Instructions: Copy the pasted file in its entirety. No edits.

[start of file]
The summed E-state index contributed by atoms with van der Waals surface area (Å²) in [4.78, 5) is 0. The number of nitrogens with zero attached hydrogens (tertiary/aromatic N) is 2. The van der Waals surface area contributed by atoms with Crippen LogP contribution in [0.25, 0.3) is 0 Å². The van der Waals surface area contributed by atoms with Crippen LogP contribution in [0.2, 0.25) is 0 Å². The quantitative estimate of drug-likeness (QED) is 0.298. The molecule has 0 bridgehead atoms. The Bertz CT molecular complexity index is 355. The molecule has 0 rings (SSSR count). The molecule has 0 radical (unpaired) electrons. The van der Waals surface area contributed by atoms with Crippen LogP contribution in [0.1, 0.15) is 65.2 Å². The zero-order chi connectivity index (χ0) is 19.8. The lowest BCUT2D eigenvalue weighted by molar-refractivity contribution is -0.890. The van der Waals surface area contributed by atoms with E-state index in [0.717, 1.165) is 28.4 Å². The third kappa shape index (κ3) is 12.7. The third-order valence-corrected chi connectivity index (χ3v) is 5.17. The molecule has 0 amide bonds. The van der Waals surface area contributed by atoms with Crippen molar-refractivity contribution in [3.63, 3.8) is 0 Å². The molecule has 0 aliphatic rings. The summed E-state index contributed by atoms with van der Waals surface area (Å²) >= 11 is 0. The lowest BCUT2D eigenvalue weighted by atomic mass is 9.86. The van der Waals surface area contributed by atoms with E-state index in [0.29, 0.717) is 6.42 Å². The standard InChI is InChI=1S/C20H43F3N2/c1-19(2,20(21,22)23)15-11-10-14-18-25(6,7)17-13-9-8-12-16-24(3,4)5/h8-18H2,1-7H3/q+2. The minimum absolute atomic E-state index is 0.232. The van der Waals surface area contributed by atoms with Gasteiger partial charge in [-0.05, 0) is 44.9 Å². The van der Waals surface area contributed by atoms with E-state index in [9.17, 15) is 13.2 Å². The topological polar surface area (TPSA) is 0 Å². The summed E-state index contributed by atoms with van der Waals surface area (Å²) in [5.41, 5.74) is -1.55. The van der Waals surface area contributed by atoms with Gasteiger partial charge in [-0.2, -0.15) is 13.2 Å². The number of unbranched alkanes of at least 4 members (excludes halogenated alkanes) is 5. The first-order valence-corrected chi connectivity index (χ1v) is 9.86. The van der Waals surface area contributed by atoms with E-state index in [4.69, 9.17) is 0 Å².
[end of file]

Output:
The summed E-state index contributed by atoms with van der Waals surface area (Å²) in [4.78, 5) is 0. The number of nitrogens with zero attached hydrogens (tertiary/aromatic N) is 2. The van der Waals surface area contributed by atoms with Crippen LogP contribution in [0.25, 0.3) is 0 Å². The van der Waals surface area contributed by atoms with Crippen LogP contribution in [0.2, 0.25) is 0 Å². The quantitative estimate of drug-likeness (QED) is 0.298. The molecule has 0 bridgehead atoms. The Bertz CT molecular complexity index is 355. The molecule has 0 rings (SSSR count). The molecule has 0 radical (unpaired) electrons. The van der Waals surface area contributed by atoms with Crippen LogP contribution in [0.1, 0.15) is 65.2 Å². The zero-order chi connectivity index (χ0) is 19.8. The lowest BCUT2D eigenvalue weighted by molar-refractivity contribution is -0.890. The van der Waals surface area contributed by atoms with E-state index in [0.717, 1.165) is 28.4 Å². The third kappa shape index (κ3) is 12.7. The third-order valence-corrected chi connectivity index (χ3v) is 5.17. The molecule has 0 amide bonds. The van der Waals surface area contributed by atoms with Crippen molar-refractivity contribution in [3.63, 3.8) is 0 Å². The molecule has 0 aliphatic rings. The summed E-state index contributed by atoms with van der Waals surface area (Å²) >= 11 is 0. The lowest BCUT2D eigenvalue weighted by atomic mass is 9.86. The van der Waals surface area contributed by atoms with E-state index in [0.29, 0.717) is 6.42 Å². The standard InChI is InChI=1S/C20H43F3N2/c1-19(2,20(21,22)23)15-11-10-14-18-25(6,7)17-13-9-8-12-16-24(3,4)5/h8-18H2,1-7H3/q+2. The minimum absolute atomic E-state index is 0.232. The van der Waals surface area contributed by atoms with Gasteiger partial charge in [-0.05, 0) is 44.9 Å². The van der Waals surface area contributed by atoms with E-state index in [9.17, 15) is 13.2 Å². The topological polar surface area (TPSA) is 0 Å². The summed E-state index contributed by atoms with van der Waals surface area (Å²) in [5.41, 5.74) is -1.55. The van der Waals surface area contributed by atoms with Gasteiger partial charge in [-0.2, -0.15) is 13.2 Å². The number of unbranched alkanes of at least 4 members (excludes halogenated alkanes) is 5. The first-order valence-corrected chi connectivity index (χ1v) is 9.86. The van der Waals surface area contributed by atoms with E-state index in [4.69, 9.17) is 0 Å².